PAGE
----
Maritime history indicates a tremendous respect for the seas. Once named and christened, ships assumed the female gender and developed their own soul. Being a traditionalist, and coming from an old commercial fishing family, I frequently refer to my 24-footer as “she.” My girlfriend actually took offence once when I referred to my “other girl.”

Ships were never given names that were too presumptuous, for this would show disrespect to the sea gods, which would result in bad luck. Vessels should never be named Ocean Conqueror or Wind Master. After all, look what happened to the Titanic. This same lore should discourage naming fishing boats to challenge the fish gods. The following list of existing boat names are sure to jinx the fishing experience of those aboard: Salmon Slayer, Fisher King, Chum Lord, Flounder Pounder, and Whopper Stopper. Maritime history shows that gods of the deep blue have always appreciated humility; never pride. So don’t challenge them -– you’ll lose.

Given that the sea had a soul of its own, it was also presumptuous to paint your boat blue or green like the ocean water. The bottom paint on my boat is black for a reason. Go ahead, next time you are fishing aboard someone else’s boat and the fish aren’t biting, ask the owner the colour of his vessel’s bottom paint.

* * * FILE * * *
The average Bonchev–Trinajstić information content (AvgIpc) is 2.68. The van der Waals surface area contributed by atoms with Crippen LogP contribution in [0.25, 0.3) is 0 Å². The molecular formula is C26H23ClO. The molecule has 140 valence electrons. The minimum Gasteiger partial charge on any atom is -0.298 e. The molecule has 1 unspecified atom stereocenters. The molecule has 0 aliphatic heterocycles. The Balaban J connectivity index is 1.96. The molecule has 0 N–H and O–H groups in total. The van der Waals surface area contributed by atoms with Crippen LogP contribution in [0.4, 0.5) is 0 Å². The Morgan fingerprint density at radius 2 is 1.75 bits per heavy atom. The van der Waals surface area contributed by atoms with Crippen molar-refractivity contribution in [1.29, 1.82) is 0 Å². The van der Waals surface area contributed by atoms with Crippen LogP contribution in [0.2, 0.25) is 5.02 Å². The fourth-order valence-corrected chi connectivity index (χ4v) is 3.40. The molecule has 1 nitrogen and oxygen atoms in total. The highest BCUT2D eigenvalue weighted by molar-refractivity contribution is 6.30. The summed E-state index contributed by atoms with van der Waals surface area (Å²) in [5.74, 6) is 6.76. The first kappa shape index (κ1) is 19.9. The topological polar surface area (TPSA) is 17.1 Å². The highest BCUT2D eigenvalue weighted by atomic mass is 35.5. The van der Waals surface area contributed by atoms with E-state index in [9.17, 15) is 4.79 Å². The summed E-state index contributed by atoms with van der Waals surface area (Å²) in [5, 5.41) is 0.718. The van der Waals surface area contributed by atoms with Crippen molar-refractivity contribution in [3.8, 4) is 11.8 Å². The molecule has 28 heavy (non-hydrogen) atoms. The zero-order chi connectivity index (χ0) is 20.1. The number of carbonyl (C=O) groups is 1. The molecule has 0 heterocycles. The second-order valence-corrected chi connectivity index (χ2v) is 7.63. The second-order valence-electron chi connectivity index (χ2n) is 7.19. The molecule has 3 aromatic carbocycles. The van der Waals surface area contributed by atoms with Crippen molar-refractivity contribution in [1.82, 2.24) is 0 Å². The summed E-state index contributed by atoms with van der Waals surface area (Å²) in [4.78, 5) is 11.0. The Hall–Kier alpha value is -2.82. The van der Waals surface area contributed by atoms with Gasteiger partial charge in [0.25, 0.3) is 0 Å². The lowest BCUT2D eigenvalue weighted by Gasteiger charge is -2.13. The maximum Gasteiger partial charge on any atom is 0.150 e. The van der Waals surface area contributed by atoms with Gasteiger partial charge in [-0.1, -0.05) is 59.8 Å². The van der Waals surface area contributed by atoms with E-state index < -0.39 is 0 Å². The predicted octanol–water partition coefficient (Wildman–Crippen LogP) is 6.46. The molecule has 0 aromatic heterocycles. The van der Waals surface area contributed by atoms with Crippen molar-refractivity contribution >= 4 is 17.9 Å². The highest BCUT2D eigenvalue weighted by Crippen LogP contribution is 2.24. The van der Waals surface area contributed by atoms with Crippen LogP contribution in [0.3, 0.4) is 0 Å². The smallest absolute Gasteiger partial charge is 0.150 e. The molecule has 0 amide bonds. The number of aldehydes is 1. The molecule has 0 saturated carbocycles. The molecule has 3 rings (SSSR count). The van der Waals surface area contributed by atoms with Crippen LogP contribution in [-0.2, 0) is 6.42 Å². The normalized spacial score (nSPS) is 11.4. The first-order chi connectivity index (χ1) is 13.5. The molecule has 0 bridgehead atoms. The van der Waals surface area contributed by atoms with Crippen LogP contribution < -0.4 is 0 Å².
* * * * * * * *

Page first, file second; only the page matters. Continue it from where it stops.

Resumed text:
It is also considered poor form to name a boat after your wife. Besides, rumour has it that sometimes spouses also change ownership. Although it is possible to rename a boat, owners are encouraged to avoid this test of fate. Also, while it is considered bad luck to have a boat name starting with the letter “O”, some of the most popular names in North America include, Obsession, Osprey and Odyssey. This tells me that modern seafarers are either becoming more liberal about superstition, or have developed a false sense of confidence due, perhaps, to the invention of radar, GPS and depth sounders. I am also curious about the maritime history of these so-named boats, for many of these superstitions were in vogue when it was commonplace for ships to sail away and never return.